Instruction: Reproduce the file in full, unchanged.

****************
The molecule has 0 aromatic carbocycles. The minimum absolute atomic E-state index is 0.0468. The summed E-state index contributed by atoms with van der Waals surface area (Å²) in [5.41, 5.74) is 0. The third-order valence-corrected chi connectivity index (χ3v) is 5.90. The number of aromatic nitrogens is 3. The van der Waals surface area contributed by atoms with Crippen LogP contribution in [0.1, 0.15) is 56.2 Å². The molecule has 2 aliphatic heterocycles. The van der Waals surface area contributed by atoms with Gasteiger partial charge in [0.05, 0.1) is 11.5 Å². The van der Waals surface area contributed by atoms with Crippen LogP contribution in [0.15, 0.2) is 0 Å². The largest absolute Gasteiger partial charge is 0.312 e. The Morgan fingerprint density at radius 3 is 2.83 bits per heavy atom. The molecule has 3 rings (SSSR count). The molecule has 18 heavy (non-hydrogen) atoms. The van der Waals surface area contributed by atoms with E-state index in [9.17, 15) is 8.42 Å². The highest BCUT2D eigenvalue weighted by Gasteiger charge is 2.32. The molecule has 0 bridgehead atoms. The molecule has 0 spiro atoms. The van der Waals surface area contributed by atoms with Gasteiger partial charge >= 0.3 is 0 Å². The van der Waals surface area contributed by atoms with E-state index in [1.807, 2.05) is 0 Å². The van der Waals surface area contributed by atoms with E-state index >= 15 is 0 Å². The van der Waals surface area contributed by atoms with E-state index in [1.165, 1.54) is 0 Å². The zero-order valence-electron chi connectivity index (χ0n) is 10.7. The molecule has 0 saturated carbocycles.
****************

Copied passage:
The molecule has 0 aromatic carbocycles. The minimum absolute atomic E-state index is 0.0468. The summed E-state index contributed by atoms with van der Waals surface area (Å²) in [5.41, 5.74) is 0. The third-order valence-corrected chi connectivity index (χ3v) is 5.90. The number of aromatic nitrogens is 3. The van der Waals surface area contributed by atoms with Crippen LogP contribution in [0.1, 0.15) is 56.2 Å². The molecule has 2 aliphatic heterocycles. The van der Waals surface area contributed by atoms with Gasteiger partial charge in [0.05, 0.1) is 11.5 Å². The van der Waals surface area contributed by atoms with Crippen LogP contribution in [0.15, 0.2) is 0 Å². The largest absolute Gasteiger partial charge is 0.312 e. The Morgan fingerprint density at radius 3 is 2.83 bits per heavy atom. The molecule has 3 rings (SSSR count). The molecule has 18 heavy (non-hydrogen) atoms. The van der Waals surface area contributed by atoms with E-state index in [9.17, 15) is 8.42 Å². The highest BCUT2D eigenvalue weighted by Gasteiger charge is 2.32. The molecule has 0 bridgehead atoms. The molecule has 0 spiro atoms. The van der Waals surface area contributed by atoms with Gasteiger partial charge >= 0.3 is 0 Å². The van der Waals surface area contributed by atoms with E-state index in [1.807, 2.05) is 0 Å². The van der Waals surface area contributed by atoms with E-state index >= 15 is 0 Å². The van der Waals surface area contributed by atoms with E-state index in [1.165, 1.54) is 0 Å². The zero-order valence-electron chi connectivity index (χ0n) is 10.7. The molecule has 0 saturated carbocycles.